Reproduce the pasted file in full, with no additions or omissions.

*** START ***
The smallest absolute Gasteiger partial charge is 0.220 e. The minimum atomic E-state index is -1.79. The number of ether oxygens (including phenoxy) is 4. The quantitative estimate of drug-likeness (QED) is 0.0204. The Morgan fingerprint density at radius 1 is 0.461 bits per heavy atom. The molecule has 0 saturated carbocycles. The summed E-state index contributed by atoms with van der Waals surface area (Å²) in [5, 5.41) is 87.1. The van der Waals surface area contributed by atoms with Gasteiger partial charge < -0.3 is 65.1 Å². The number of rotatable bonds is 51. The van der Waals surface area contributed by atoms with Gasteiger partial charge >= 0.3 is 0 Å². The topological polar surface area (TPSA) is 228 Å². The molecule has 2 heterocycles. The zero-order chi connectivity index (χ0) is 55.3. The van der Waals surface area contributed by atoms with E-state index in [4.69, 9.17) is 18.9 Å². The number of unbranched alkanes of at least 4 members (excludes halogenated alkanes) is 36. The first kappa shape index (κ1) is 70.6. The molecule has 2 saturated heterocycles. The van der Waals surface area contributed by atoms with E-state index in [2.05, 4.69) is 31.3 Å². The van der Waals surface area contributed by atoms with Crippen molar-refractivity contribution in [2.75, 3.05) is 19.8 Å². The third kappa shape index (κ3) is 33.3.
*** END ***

The smallest absolute Gasteiger partial charge is 0.220 e. The minimum atomic E-state index is -1.79. The number of ether oxygens (including phenoxy) is 4. The quantitative estimate of drug-likeness (QED) is 0.0204. The Morgan fingerprint density at radius 1 is 0.461 bits per heavy atom. The molecule has 0 saturated carbocycles. The summed E-state index contributed by atoms with van der Waals surface area (Å²) in [5, 5.41) is 87.1. The van der Waals surface area contributed by atoms with Gasteiger partial charge < -0.3 is 65.1 Å². The number of rotatable bonds is 51. The van der Waals surface area contributed by atoms with Gasteiger partial charge >= 0.3 is 0 Å². The topological polar surface area (TPSA) is 228 Å². The molecule has 2 heterocycles. The zero-order chi connectivity index (χ0) is 55.3. The van der Waals surface area contributed by atoms with E-state index in [4.69, 9.17) is 18.9 Å². The number of unbranched alkanes of at least 4 members (excludes halogenated alkanes) is 36. The first kappa shape index (κ1) is 70.6. The molecule has 2 saturated heterocycles. The van der Waals surface area contributed by atoms with E-state index in [2.05, 4.69) is 31.3 Å². The van der Waals surface area contributed by atoms with Crippen molar-refractivity contribution in [2.75, 3.05) is 19.8 Å². The third kappa shape index (κ3) is 33.3.